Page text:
So I don't really have a clear picture on what she actually knows. Under the advice of our pediatrician, I scheduled them for eye exams. I was worried that, because she may/may not know her numbers or letters, the eye test would be difficult and I was right. Although the doctor did have alternatives to show her, Lucy decided she was not going to participate and when that happens, well....it wasn't pretty.
The bottom line was this:
1. She had trouble telling blue from green. Because we weren't sure if she just wasn't seeing the numbers or didn't know what the numbers were, the doc gave her a qtip and asked her to trace what she saw.
2. She could not see the 3D butterfly that indicates depth perception although she could see other things on the same page so that was a wash.
 3. She would not cooperate with most of the exam, turning to look at the pictures behind her instead of looking at the mirror with one eye covered up. You can just make out the doctor waving emphatically for her to look at the wall in front of her.
Instead of outright defiance and obstinance, though, she fell back on her role as comedian, giving "silly" answers for things (like saying "triscuit" when a picture of a hand was on the screen). We both stressed that if she couldn't actually tell what it was, that that was ok, not everyone can see the same way and if she can't see it, just say so. She said she preferred to "guess, because that was more silly". That only led to more comedic turns, trying to jolly us out of making her do anything else. Here she was making faces and opening and closing her eyes, making it quite difficult for the doc to exam her.
Kate, for her part, enjoyed the tests (at least it wasn't BOTH of them not cooperating, amiright?!). 

Kate is far sighted which is normal for kids her age and is fine until we test again before the start of kindergarten.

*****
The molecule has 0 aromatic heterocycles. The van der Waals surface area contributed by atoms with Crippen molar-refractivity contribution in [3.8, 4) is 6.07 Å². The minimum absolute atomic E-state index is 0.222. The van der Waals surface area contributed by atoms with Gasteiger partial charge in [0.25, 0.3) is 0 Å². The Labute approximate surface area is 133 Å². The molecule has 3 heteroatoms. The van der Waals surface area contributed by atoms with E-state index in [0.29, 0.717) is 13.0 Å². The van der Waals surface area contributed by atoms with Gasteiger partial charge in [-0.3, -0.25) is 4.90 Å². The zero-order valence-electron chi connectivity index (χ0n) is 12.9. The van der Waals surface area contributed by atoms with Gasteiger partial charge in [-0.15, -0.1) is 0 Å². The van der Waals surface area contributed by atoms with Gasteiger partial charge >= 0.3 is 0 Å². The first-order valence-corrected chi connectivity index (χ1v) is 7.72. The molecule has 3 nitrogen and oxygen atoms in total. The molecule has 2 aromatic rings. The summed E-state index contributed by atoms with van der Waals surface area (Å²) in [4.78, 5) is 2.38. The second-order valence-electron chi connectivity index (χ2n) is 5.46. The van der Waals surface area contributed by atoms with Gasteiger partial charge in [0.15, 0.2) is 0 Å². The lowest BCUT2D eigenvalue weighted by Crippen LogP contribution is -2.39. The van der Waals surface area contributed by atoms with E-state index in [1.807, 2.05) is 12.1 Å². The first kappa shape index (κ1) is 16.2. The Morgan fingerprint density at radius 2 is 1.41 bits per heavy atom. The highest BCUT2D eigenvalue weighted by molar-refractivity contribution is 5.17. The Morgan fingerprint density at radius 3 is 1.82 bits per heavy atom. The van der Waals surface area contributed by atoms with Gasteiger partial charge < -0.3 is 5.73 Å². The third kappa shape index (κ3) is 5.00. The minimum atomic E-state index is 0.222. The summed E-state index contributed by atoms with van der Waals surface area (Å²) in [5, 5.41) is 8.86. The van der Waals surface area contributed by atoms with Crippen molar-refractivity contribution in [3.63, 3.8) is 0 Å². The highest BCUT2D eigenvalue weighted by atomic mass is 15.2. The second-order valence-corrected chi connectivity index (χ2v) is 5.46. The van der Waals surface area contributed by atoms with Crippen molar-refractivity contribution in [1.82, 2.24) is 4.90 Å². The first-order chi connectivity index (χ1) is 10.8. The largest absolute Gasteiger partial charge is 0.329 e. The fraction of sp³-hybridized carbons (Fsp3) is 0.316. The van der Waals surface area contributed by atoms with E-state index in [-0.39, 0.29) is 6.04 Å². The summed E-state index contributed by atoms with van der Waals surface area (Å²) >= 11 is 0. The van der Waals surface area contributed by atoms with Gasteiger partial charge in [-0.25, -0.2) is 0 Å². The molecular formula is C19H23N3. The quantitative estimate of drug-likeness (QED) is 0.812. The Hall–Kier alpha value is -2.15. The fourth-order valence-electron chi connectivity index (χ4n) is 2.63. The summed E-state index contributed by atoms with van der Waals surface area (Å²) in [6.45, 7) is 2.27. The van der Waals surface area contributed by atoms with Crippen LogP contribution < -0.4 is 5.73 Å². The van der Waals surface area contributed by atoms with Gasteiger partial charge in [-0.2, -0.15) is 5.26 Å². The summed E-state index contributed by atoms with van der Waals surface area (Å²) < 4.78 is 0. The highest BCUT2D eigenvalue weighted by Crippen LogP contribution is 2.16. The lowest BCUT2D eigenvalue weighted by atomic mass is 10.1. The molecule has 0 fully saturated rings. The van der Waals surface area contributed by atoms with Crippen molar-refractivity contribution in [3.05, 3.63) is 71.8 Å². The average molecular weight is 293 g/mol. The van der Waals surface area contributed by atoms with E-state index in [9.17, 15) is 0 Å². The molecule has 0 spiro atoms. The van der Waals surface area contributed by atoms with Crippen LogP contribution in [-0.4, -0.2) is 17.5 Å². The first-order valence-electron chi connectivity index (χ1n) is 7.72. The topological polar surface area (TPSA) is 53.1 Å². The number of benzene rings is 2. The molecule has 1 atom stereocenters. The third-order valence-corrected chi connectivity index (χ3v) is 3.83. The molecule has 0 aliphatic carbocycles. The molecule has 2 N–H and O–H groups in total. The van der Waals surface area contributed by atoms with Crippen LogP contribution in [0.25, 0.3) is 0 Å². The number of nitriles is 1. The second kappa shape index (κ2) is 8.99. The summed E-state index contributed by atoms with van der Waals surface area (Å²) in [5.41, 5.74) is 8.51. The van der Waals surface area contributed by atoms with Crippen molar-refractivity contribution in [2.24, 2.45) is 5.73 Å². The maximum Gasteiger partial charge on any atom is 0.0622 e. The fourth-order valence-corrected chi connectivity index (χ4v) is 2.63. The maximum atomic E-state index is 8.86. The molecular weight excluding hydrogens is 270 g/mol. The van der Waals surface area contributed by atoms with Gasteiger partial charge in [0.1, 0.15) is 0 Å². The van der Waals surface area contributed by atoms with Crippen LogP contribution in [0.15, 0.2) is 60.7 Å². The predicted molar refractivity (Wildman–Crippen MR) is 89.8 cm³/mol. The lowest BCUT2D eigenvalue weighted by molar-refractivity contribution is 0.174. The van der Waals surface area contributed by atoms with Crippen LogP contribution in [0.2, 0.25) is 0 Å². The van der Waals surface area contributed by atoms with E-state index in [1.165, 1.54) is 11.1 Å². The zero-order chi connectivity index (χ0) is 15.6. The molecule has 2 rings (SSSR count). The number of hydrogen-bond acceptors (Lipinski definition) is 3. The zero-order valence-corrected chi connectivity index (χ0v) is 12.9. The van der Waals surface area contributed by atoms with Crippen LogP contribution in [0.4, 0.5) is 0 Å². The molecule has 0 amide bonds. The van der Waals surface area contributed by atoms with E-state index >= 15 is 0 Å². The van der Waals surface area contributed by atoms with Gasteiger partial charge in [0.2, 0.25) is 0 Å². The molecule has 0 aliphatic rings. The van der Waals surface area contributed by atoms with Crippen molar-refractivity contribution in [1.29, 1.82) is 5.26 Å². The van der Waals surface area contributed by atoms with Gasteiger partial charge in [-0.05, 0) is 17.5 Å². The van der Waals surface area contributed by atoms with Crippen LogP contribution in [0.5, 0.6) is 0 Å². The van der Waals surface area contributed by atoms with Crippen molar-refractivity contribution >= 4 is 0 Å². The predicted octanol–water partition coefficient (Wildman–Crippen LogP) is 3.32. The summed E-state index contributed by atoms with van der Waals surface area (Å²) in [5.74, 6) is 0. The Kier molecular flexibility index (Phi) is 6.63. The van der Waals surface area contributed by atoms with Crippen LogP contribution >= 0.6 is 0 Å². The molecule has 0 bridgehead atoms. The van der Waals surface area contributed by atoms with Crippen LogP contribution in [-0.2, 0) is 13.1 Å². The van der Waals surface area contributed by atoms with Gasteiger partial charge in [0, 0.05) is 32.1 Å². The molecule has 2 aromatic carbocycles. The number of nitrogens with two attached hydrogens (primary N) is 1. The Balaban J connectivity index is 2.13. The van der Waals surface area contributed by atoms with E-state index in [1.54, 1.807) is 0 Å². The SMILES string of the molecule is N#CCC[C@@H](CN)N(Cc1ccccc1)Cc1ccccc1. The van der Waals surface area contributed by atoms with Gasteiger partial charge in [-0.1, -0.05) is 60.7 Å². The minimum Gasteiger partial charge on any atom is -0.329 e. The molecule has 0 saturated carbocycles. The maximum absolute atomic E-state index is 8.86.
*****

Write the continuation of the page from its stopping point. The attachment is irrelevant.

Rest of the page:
So now we have a referral to another eye doctor who also deals with developmental issues who hopefully can have better luck. I'm going to schedule it for a morning so Kate will be in school and, more importantly, so as not to run into the afternoon post-school exhaustion again. I know that some of her behavior yesterday was related to that but I've seen this type of avoidance on her part for the last 2+ years no matter how rested she is so I still think there is something going on.

I just have no idea what it could be.


Samantha said...

I hope this is of some use to you; I'm speaking from my experience as a primary special education teacher, not making a judgement about your situation. The link between letter/number symbols and sound is very abstract. It's normal for children to not master them until closer to 6 years of age, although some do it a lot earlier. If a child is expected to learn letter and number symbols at 3 or 4 when his brain is wired to start at age 6, this could lead to coping strategies such as resistance, comedy, or other "acting out" behaviours.

Lisa said...

Thanks so much Samantha! I love it when others can share their experience...it's one of the benefits of writing publicly and I welcome advice or even just sympathy at times! It's even better to hear from teachers with experience in this area.